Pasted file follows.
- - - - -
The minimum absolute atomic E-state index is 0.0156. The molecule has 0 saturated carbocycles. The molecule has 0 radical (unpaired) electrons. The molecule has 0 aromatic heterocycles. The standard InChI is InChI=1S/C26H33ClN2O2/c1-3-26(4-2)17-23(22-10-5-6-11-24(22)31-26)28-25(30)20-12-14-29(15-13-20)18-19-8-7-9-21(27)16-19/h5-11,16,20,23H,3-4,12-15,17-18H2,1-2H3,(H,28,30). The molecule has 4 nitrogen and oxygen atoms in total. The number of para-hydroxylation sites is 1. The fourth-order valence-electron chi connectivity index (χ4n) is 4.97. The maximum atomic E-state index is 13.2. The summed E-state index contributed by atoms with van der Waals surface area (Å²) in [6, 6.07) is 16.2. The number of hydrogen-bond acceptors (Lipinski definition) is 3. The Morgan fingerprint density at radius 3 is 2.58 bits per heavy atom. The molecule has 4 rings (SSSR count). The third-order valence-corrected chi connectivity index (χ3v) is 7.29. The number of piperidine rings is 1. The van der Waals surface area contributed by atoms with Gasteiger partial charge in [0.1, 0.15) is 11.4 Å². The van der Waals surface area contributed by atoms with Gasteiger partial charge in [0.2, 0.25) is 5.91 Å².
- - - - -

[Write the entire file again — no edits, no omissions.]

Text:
The minimum absolute atomic E-state index is 0.0156. The molecule has 0 saturated carbocycles. The molecule has 0 radical (unpaired) electrons. The molecule has 0 aromatic heterocycles. The standard InChI is InChI=1S/C26H33ClN2O2/c1-3-26(4-2)17-23(22-10-5-6-11-24(22)31-26)28-25(30)20-12-14-29(15-13-20)18-19-8-7-9-21(27)16-19/h5-11,16,20,23H,3-4,12-15,17-18H2,1-2H3,(H,28,30). The molecule has 4 nitrogen and oxygen atoms in total. The number of para-hydroxylation sites is 1. The fourth-order valence-electron chi connectivity index (χ4n) is 4.97. The maximum atomic E-state index is 13.2. The summed E-state index contributed by atoms with van der Waals surface area (Å²) in [6, 6.07) is 16.2. The number of hydrogen-bond acceptors (Lipinski definition) is 3. The Morgan fingerprint density at radius 3 is 2.58 bits per heavy atom. The molecule has 4 rings (SSSR count). The third-order valence-corrected chi connectivity index (χ3v) is 7.29. The number of piperidine rings is 1. The van der Waals surface area contributed by atoms with Gasteiger partial charge in [0.1, 0.15) is 11.4 Å². The van der Waals surface area contributed by atoms with Gasteiger partial charge in [0.2, 0.25) is 5.91 Å².